Nothing daunted, Armstrong carried on filming. She wrote to McDonald’s witnesses, asking to interview them, but the refusal letters came from the company’s press office. So she persuaded Ken Loach to direct dramatised reconstructions of some of their courtroom evidence. She also interested Jane Balfour Films in the idea of distributing the film worldwide. Then, with media interest finally growing as the trial neared its climax, Armstrong struck lucky with the BBC;s Heart Of The Matter and, although no written contract was signed, the film was scheduled for 30 June 1997. The series editor, Anne Reevel, was clearly aware that the film posed certain problems: 60 minutes had to be reduced to 40; Helen Steel and Dave Morris’s clandestine recording of McDonald’s abortive settlement attempt almost certainly infringed BBC guidelines; the use of McDonald’s advertisements raised copyright issues; and, last but not least, there was the question of libel. However, neither the BBC’s lawyers nor Alan Yentob seemed to think the problems intractable, and Armstrong and Reevell worked together to try, in the latter’s words, “To turn the film into something the BBC could transmit.” In the end, however, she had to admit that “it proved impossible to broadcast”. According to Armstrong, “she kept having to send reports to Yentob and await his replies, it was all dragging out, the verdict was getting nearer and nearer and, when it was only 10 days away, Anne felt she couldn’t go on with it.”

When the trial finished, there was a brief but unproductive flurry of interest from Channel 5 and World In Action; then, two months later, Armstrong met Alan Hayling, commissioning editor for documentaries at Channel 4, at the Sheffield Documentary Festival, and interested them in seeing the film. Hayling says he thought it “a strong piece of work for a first-time filmmaker, and I wanted to be able to do something with it”. But he adds “Right away I could see there were clear legal difficulties. The secretly recorded conversation with McDonald’s lawyers was an obvious problem, but there was also the question of libel.

“Anyway I showed it to our legal department and their decision was very clear: nothing resembling this programme could be broadcast in Britain because it was repeating allegations that had already been found to be defamatory in the High Court. If we showed it, McDonald’s was highly likely to sue us and win. Under such circumstances nobody would insure the programme against libel, and every C4 programme has to be insured against that.”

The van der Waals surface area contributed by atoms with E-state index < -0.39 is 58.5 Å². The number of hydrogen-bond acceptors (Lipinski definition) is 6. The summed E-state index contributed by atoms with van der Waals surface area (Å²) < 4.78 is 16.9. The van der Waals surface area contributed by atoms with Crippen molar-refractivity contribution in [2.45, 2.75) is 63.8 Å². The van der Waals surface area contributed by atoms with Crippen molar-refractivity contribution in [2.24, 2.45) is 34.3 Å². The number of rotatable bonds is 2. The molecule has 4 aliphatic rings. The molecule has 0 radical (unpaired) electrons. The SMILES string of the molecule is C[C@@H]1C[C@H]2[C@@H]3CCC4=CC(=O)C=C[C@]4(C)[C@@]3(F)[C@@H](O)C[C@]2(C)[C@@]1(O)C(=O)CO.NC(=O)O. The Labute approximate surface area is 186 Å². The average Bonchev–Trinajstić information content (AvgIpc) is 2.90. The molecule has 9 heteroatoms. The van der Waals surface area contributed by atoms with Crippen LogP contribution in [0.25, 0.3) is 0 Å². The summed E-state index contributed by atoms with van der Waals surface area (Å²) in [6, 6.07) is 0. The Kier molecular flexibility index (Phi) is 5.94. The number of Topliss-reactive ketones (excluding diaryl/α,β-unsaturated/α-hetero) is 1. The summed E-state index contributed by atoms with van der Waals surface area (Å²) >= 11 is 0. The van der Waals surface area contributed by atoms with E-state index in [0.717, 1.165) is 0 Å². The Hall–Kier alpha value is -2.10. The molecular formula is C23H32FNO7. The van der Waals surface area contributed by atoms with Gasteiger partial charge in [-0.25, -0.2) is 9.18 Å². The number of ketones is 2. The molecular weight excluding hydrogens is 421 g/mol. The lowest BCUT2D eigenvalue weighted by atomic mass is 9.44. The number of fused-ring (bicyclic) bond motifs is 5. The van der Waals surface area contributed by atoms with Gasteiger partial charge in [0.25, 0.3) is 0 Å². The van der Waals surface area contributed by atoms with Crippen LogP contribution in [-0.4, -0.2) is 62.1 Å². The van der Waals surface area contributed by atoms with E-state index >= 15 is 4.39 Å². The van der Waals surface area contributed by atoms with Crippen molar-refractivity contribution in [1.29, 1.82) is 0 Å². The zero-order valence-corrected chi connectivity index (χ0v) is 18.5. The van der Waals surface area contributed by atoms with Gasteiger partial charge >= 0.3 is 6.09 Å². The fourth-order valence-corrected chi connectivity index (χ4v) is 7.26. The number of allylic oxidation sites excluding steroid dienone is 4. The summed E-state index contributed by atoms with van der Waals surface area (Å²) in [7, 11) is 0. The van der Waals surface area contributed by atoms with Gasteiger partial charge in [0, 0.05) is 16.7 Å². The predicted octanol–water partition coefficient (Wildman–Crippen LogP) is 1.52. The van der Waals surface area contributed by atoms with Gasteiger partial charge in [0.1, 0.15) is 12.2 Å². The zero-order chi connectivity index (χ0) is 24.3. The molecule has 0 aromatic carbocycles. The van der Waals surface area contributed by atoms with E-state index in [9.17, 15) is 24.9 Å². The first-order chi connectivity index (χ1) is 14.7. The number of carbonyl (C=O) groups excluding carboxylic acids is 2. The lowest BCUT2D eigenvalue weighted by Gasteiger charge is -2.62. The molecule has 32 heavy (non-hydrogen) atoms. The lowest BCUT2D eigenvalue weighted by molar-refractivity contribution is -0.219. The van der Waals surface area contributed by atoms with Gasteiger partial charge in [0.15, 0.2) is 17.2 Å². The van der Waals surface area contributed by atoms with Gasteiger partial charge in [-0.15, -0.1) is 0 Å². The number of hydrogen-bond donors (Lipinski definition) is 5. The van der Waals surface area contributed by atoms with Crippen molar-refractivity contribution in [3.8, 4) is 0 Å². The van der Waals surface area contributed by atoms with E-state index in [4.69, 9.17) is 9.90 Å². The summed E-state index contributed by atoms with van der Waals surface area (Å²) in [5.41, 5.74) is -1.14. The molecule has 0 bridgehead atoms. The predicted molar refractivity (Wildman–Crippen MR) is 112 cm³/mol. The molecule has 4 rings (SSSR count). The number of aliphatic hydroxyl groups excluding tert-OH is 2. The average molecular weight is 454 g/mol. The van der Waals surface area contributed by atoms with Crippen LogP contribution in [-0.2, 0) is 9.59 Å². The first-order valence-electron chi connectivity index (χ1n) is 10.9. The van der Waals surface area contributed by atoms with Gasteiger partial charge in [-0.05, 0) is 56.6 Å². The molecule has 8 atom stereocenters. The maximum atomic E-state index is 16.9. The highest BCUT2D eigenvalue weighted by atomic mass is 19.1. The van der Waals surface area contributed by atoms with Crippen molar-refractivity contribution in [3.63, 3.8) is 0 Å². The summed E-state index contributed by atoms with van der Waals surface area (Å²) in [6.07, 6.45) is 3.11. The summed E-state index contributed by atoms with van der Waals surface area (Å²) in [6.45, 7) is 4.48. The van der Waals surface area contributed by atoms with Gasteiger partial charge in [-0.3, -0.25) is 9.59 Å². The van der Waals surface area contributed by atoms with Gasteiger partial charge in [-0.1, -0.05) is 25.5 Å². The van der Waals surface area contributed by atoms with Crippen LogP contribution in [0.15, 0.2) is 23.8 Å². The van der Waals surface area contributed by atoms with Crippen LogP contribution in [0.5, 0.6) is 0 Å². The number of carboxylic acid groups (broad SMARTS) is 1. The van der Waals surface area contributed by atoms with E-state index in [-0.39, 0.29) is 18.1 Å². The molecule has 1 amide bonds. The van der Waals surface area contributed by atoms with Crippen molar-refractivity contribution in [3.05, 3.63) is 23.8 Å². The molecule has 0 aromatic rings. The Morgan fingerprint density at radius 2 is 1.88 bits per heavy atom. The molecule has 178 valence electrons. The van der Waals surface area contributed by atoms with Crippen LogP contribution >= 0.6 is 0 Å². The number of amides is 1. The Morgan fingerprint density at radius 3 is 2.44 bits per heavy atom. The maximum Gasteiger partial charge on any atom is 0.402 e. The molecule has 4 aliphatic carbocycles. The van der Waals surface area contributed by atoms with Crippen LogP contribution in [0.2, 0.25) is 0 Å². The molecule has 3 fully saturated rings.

Dennis Woolf got around this proble, by sticking rigidly to quoting verbatim courtroom testimony, but what appears to have swayed Channel 4’s lawyers (more than the BBc’s) is that certain allegations found libellous by the trial judge are repeated outside the courtroom context by some of the participants in the programme. What Armstrong calls Channel 4’s “absolute categorical no” then put the wind up Jane Balfour, who regretfully decided that she couldn’t sell Two Worlds Collide abroad in case foreign TV showings led to her being prosecuted under English libel law.

According to One-Off’s legal adviser, Robin Lewis of Bindmans, “Franny has produced a film in which she has reduced the libel risk to the minimum that is compatible with the kind of programme she wanted to produce. But when you’re trying to assess libel risk you have to take into account not only the wording of an item but also if it is about the sort of person or organisation likely to sue for libel.”

On the first point, Lewis feels “the broadcasters sem to be arguing for a total elimination of all libel risk as opposed to eliminating the irreducible minimum compatible with a programme communicating what actually took place.” On the second, he says, “One has the distinct feeling that is the programme were not about McDonald’s but about Joe’s Cafe, the broadcasters’ editorial courage might return.” However, he also believes that the company is less litigation-prone given the consequences of its “barely rational” decision to sue Steel and Morris. On the other hand, as long as broadcasters continue to show themselves to be intimidated by McDonald’s fearsome past record, the company has little to fear.

Meanwhile, it’s just the audience, hungry for knowledge about a company whose global activities raises some of the most important issues of our time, that’s the loser.